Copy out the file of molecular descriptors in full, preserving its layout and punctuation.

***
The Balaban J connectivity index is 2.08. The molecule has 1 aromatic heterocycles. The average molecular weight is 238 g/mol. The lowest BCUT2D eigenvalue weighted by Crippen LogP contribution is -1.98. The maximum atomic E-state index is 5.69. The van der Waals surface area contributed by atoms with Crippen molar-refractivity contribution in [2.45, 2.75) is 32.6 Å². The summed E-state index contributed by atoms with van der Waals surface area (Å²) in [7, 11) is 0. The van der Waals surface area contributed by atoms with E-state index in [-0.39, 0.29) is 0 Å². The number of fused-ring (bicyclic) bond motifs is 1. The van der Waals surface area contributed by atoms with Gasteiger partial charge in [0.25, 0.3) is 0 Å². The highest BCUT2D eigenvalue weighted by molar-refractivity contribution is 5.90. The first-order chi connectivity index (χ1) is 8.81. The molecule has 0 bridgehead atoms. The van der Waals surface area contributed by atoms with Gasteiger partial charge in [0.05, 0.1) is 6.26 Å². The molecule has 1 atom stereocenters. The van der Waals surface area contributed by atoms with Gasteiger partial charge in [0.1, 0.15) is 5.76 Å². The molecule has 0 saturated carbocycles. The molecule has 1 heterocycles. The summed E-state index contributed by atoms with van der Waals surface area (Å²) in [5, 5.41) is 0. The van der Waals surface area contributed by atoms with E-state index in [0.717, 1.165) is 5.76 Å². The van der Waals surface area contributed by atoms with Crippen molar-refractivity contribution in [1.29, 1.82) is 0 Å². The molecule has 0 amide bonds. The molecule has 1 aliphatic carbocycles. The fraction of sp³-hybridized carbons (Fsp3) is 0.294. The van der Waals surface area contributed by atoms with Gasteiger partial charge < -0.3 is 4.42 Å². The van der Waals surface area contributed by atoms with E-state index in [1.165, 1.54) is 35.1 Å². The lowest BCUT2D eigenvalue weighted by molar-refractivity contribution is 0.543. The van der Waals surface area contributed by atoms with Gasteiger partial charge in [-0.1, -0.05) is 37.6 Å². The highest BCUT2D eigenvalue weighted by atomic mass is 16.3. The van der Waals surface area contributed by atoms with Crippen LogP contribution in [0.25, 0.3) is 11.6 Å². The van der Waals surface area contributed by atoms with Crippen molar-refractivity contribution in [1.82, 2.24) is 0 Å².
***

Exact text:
The Balaban J connectivity index is 2.08. The molecule has 1 aromatic heterocycles. The average molecular weight is 238 g/mol. The lowest BCUT2D eigenvalue weighted by Crippen LogP contribution is -1.98. The maximum atomic E-state index is 5.69. The van der Waals surface area contributed by atoms with Crippen molar-refractivity contribution in [2.45, 2.75) is 32.6 Å². The summed E-state index contributed by atoms with van der Waals surface area (Å²) in [7, 11) is 0. The van der Waals surface area contributed by atoms with E-state index in [-0.39, 0.29) is 0 Å². The number of fused-ring (bicyclic) bond motifs is 1. The van der Waals surface area contributed by atoms with Gasteiger partial charge in [0.25, 0.3) is 0 Å². The highest BCUT2D eigenvalue weighted by molar-refractivity contribution is 5.90. The first-order chi connectivity index (χ1) is 8.81. The molecule has 0 bridgehead atoms. The van der Waals surface area contributed by atoms with Gasteiger partial charge in [0.05, 0.1) is 6.26 Å². The molecule has 1 atom stereocenters. The van der Waals surface area contributed by atoms with Gasteiger partial charge in [0.1, 0.15) is 5.76 Å². The molecule has 0 saturated carbocycles. The molecule has 1 heterocycles. The summed E-state index contributed by atoms with van der Waals surface area (Å²) in [5, 5.41) is 0. The van der Waals surface area contributed by atoms with E-state index in [0.717, 1.165) is 5.76 Å². The van der Waals surface area contributed by atoms with Crippen molar-refractivity contribution in [1.29, 1.82) is 0 Å². The molecule has 0 amide bonds. The molecule has 1 aliphatic carbocycles. The fraction of sp³-hybridized carbons (Fsp3) is 0.294. The van der Waals surface area contributed by atoms with Gasteiger partial charge < -0.3 is 4.42 Å². The van der Waals surface area contributed by atoms with E-state index in [1.165, 1.54) is 35.1 Å². The lowest BCUT2D eigenvalue weighted by molar-refractivity contribution is 0.543. The van der Waals surface area contributed by atoms with Gasteiger partial charge in [-0.1, -0.05) is 37.6 Å². The highest BCUT2D eigenvalue weighted by atomic mass is 16.3. The van der Waals surface area contributed by atoms with Crippen LogP contribution in [0.25, 0.3) is 11.6 Å². The van der Waals surface area contributed by atoms with Crippen molar-refractivity contribution in [1.82, 2.24) is 0 Å².